Most of us have visited the ICO website and taken advice, courses, webinars etc that are available on the topic how many of us however can claim to fully understand GDPR? Until proven legal cases develop and are brought to conclusion it’s difficult to see how anyone can definitively state what is required for GDPR compliance.
The purpose of this article is explicitly NOT to provide legal advice but to hopefully provide some specific information with useful links to further resources.
We should all do our best to ensure we are compliant given the knowledge we have by providing a Disclosure section on our website about data collection and by limiting the data we collect (data is usually collected in the case of a WordPress website via plugins such as Woocommerce or Gravity forms etc). At the time of writing WordPress are working on functionality that will enable .
A website has the potential to collect the specific category PII (Personally Identifiable Information) but that is not to say that every website does so. This website does not do that and it is quite likely that yours does not either.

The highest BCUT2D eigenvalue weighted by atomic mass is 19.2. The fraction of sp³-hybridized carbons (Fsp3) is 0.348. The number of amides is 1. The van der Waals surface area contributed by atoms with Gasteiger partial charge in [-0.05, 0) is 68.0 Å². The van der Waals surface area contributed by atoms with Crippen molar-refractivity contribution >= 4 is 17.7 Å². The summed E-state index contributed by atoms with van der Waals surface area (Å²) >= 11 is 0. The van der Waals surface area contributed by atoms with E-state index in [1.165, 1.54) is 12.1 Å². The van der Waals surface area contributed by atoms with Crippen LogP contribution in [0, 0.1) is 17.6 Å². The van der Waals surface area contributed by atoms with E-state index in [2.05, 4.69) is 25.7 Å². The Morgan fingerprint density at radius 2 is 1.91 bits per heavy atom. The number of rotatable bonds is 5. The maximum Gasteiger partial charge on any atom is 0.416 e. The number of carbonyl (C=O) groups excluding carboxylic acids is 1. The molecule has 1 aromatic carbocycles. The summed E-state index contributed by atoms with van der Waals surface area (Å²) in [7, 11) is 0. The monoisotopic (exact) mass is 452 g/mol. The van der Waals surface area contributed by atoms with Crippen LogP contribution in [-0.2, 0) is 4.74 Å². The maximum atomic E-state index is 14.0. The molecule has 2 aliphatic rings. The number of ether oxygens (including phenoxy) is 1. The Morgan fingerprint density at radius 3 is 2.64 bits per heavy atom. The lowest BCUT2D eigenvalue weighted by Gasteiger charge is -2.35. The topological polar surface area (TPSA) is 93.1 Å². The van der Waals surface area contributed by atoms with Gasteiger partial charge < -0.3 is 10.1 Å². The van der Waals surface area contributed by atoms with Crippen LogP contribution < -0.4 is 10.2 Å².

This category of data is personal data which the GDPR says is more sensitive, and so needs more protection. PII can be deemed as more detailed and sensitive data as shown here:
If you do collect explicit data it will be required that you can deliver to any website user on request a summary of their data that you have collected. It will therefore make sense to not collect ‘personally identifiable information’ from your users.
As explained at the beginning of this article the purpose has NOT been to provide legal advice. The text is purposely brief and comprises of several useful links to specific relevant information. Nonetheless there are individuals who have a better understanding of GDPR requirements therefore further research would be advisable.
This article is also timely; i.e. over time our understanding of the regulations will develop and be informed by events at which point we will review the context.